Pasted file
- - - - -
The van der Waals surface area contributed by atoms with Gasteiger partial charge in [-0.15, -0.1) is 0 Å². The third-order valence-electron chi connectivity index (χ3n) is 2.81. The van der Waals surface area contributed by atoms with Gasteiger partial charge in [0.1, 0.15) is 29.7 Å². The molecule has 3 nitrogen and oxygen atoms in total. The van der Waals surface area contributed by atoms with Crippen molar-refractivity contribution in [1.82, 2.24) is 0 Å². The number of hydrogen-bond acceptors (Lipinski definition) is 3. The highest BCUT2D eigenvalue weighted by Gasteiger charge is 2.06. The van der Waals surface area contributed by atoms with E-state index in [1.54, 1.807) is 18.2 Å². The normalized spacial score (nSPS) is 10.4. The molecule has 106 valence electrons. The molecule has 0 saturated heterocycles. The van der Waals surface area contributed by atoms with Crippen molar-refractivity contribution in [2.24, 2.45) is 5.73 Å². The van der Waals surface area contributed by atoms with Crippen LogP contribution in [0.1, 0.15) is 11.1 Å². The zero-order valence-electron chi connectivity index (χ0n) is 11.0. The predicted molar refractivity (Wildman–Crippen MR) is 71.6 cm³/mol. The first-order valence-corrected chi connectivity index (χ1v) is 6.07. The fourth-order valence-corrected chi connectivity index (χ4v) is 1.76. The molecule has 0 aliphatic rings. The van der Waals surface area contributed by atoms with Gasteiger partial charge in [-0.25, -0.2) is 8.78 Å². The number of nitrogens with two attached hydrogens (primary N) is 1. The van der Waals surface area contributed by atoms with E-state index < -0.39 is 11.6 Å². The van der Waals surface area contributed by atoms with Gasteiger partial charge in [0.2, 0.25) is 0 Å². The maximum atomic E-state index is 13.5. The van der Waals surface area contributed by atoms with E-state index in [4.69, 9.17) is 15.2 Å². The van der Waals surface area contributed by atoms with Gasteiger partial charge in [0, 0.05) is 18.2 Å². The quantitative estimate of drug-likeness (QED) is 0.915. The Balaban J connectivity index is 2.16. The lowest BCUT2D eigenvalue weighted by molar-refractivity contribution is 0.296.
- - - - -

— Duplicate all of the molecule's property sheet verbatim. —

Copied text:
The van der Waals surface area contributed by atoms with Gasteiger partial charge in [-0.15, -0.1) is 0 Å². The third-order valence-electron chi connectivity index (χ3n) is 2.81. The van der Waals surface area contributed by atoms with Gasteiger partial charge in [0.1, 0.15) is 29.7 Å². The molecule has 3 nitrogen and oxygen atoms in total. The van der Waals surface area contributed by atoms with Crippen molar-refractivity contribution in [1.82, 2.24) is 0 Å². The number of hydrogen-bond acceptors (Lipinski definition) is 3. The highest BCUT2D eigenvalue weighted by Gasteiger charge is 2.06. The van der Waals surface area contributed by atoms with E-state index in [1.54, 1.807) is 18.2 Å². The normalized spacial score (nSPS) is 10.4. The molecule has 106 valence electrons. The molecule has 0 saturated heterocycles. The van der Waals surface area contributed by atoms with Crippen molar-refractivity contribution in [2.24, 2.45) is 5.73 Å². The van der Waals surface area contributed by atoms with Crippen LogP contribution in [0.1, 0.15) is 11.1 Å². The zero-order valence-electron chi connectivity index (χ0n) is 11.0. The predicted molar refractivity (Wildman–Crippen MR) is 71.6 cm³/mol. The first-order valence-corrected chi connectivity index (χ1v) is 6.07. The fourth-order valence-corrected chi connectivity index (χ4v) is 1.76. The molecule has 0 aliphatic rings. The van der Waals surface area contributed by atoms with Gasteiger partial charge in [-0.25, -0.2) is 8.78 Å². The number of nitrogens with two attached hydrogens (primary N) is 1. The van der Waals surface area contributed by atoms with E-state index < -0.39 is 11.6 Å². The van der Waals surface area contributed by atoms with Gasteiger partial charge in [0.2, 0.25) is 0 Å². The maximum atomic E-state index is 13.5. The van der Waals surface area contributed by atoms with E-state index in [4.69, 9.17) is 15.2 Å². The van der Waals surface area contributed by atoms with Gasteiger partial charge in [0, 0.05) is 18.2 Å². The quantitative estimate of drug-likeness (QED) is 0.915. The Balaban J connectivity index is 2.16. The lowest BCUT2D eigenvalue weighted by molar-refractivity contribution is 0.296.